Has The Bible Been Corrupted Over Time?

It is written:

Psalm 12:6-7-The words of the LORD are pure words, Like silver tried in a furnace of earth, Purified seven times. 7  You shall keep them, O LORD, You shall preserve them from this generation forever.

One of the common arguments against the Bible is that it has been corrupted through the centuries. Indeed, this is a modern claim of atheists, agnostics, pagans, Muslims, and (sadly) many Christians.

What are the facts?

Is there any reason to believe that the Bible that we have today is the same as it was originally given??

The answer is a resounding “yes.”

Let’s start by looking at some of the evidence for the Old Testament, and then some evidence for the New Testament.

Manuscript Evidence For The Old Testament Scriptures

The 39 Books of the Old Testament (Genesis-Malachi) span a period of about 1500 years. Is there any textual evidence for the reliability of these Scriptures? Josh McDowell provides a great deal of evidence for the manuscript proof of the Old Testament:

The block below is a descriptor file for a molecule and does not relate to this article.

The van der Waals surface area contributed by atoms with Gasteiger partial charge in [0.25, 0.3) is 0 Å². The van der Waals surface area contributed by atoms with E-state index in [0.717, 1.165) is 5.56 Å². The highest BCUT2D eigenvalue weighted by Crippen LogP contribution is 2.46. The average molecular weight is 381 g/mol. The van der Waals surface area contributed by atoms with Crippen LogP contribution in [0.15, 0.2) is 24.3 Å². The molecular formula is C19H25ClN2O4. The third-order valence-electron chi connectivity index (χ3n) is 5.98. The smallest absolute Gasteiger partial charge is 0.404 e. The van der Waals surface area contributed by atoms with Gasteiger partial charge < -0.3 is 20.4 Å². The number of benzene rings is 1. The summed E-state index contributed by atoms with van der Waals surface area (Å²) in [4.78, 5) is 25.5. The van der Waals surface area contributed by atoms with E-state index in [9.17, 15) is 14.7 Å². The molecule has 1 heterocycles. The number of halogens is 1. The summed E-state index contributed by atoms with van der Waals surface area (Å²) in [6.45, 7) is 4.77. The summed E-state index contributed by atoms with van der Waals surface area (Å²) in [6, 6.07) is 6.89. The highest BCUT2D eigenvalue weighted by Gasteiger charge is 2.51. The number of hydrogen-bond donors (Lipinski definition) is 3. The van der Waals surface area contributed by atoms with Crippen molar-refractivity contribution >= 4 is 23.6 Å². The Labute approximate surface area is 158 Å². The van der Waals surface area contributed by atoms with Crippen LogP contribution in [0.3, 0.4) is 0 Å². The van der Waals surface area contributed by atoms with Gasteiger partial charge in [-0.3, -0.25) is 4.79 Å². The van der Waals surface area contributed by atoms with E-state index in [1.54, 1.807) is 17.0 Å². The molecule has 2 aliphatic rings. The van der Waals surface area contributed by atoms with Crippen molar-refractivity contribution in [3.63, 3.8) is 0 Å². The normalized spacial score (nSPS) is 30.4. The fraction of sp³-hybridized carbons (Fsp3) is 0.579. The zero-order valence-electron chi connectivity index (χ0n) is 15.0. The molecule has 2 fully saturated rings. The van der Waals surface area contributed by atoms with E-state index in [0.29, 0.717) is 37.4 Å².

“In the spring of 1947, a young Bedouin shepherd made the greatest manuscript discovery of all time. As author Ralph Earle summarizes the story in his book How We Got Our Bible, the shepherd boy “tossed a stone into a hole in a cliff on the west side of the Dead Sea, about eight miles south of Jericho near an ancient site called Qumran. To his surprise, he heard the sound of shattering pottery. Investigating, he discovered an amazing sight. On the floor of the cave were several large jars containing leather scrolls, wrapped in linen cloth.” 6 Once archaeologists completed their search of the Qumran caves—eleven caves in all—almost 1,050 scrolls had been found in about 25,000 to 50,000 pieces (a number that varies depending on how the fragments are counted). 7 Of these manuscripts, about three hundred were texts from the Bible, and many of the rest had “direct relevance to early Judaism and emerging Christianity.” 8 Every book of the Old Testament was represented, except for the book of Esther, and the earliest copies dated from about 250 BC. With the discovery of the Dead Sea Scrolls, as the Qumran manuscripts are commonly known, we now have Old Testament texts 1,175 years older than the very reliable Aleppo Codex. We can also compare the Leningrad Codex to the Dead Sea Scrolls, which are 1,258 years older. Now here’s the exciting part: Once the Dead Sea Scrolls were translated and compared with modern versions of the Hebrew Bible, the text proved to be identical, word for word, in more than 95 percent of the cases. (The 5 percent deviation consists mainly of spelling variations. For example, of the 166 words in Isaiah 53, only seventeen letters are in question. Of those, ten are a matter of spelling, and four are stylistic differences; the remaining three letters comprise the word light, which was added to Isaiah 53: 11.) 9 In other words, the greatest manuscript discovery of all time revealed that more than one thousand years of copying the Old Testament had produced only very minor variations, none of which altered the clear meaning of the text or brought the manuscript’s fundamental integrity into question. Dr. Peter Flint spoke at the Discover the Evidence event where we uncovered the biblical manuscript fragments I had acquired. He is the director of the Dead Sea Scrolls Institute at Trinity Western University in British Columbia and author of a book titled The Dead Sea Scrolls, which I have used as a source. Dr. Flint has firsthand knowledge of the Dead Sea Scrolls because he edited or coedited almost thirty of the scrolls for publication. Here is what he said, in part, at the event about how the scrolls confirm the later Hebrew text: The biblical Dead Sea Scrolls are up to 1,250 years older than the traditional Hebrew Bible, the Masoretic text. We had been using a one-thousand-year-old manuscript to make our Bibles. We’ve now got scrolls going back to 250 BC. So now here is the million-dollar question. When we take the biblical scrolls and we compare them with our Hebrew Bible, what do we get? Maybe you’ve had this experience. Someone has visited you at your doorstep and said to you, “Your Bible is full of errors. The church has messed with it and your Bible’s been changed.” Now we can take our current Bible and compare it with the Dead Sea Scrolls to see if it has changed. When our Bible is compared with the biblical scrolls, what is our conclusion? Our conclusion is simply this—the scrolls confirm the accuracy of the biblical text by 99 percent. Let’s give an example of a very famous passage from Psalm 22: “My God, my God, why have you forsaken me?” This is the psalm that Jesus cried on the cross. In the Gospels, the writer relates this passage to the crucifixion. In the King James, it renders Psalm 22: 16 like this: “Dogs have surrounded me, a pack of evil ones close in on me; they have pierced my hands and my feet.” Now, you know this verse and you would say, “This is the prophecy of Christ’s crucifixion.” Did you know that, in fact, if you took this verse and spoke to a rabbi or even a Bible scholar, they would say, “Not so fast.” Because if you turn to the Hebrew Bible that was translated from the Leningrad Codex, you would be quite shocked to discover it doesn’t say that. The Leningrad Codex says, “Dogs surround me, a pack of evil ones close in on me like a lion on my hands and feet.” Now some would say, “You see, the church has messed with the text. They wanted to put Jesus in their text, so they ignored the Hebrew wording and put in ‘they’ve pierced my hands and feet.’” That is a great challenge, but, my friends, I’ve got good news for you. This passage is preserved in one of the Dead Sea Scrolls, and I know what I’m talking about because I am the editor of that scroll. It contains this passage. It is in the oldest copy of Psalm 22 in the world and it says: “Dogs have surrounded me, a band of evil ones have encircled me; they have pierced my hands and my feet.” Isn’t that amazing? It is amazing. And because the earliest manuscript is given the greater authority, the rendering used by the King James translators ends up being the correct one. It also makes sense that, if the original autographs are God-breathed words, then God would miraculously superintend the Scripture so it is passed down accurately to us. When all the manuscripts of the Old Testament are tallied, how many are in existence today? The traditional listings of Old Testament manuscripts normally leave out the abundant scroll evidence. New finds are happening constantly, so it is not easy to determine an exact number of hand-copied Old Testament manuscripts. After conferring with experts such as Dr. Scott Carroll, Dr. Peter Flint, Father Columba Stewart, executive director of the Hill Museum and Manuscript Library at Saint John’s University in Collegeville, Minnesota, and others, I’ve estimated that at least seventeen thousand Hebrew scrolls and codices, dated earlier than the eighteenth century, exist today. 10 The manuscript authority of Homer’s Iliad, with more than eighteen hundred manuscripts in existence, is truly impressive. By comparison, the Old Testament manuscript authority of some seventeen thousand manuscripts is beyond impressive.” (Josh McDowell, God-Breathed: The Undeniable Power and Reliability of Scripture, 154-157 (Kindle Edition); Uhrichsville, OH; Shiloh Run Press)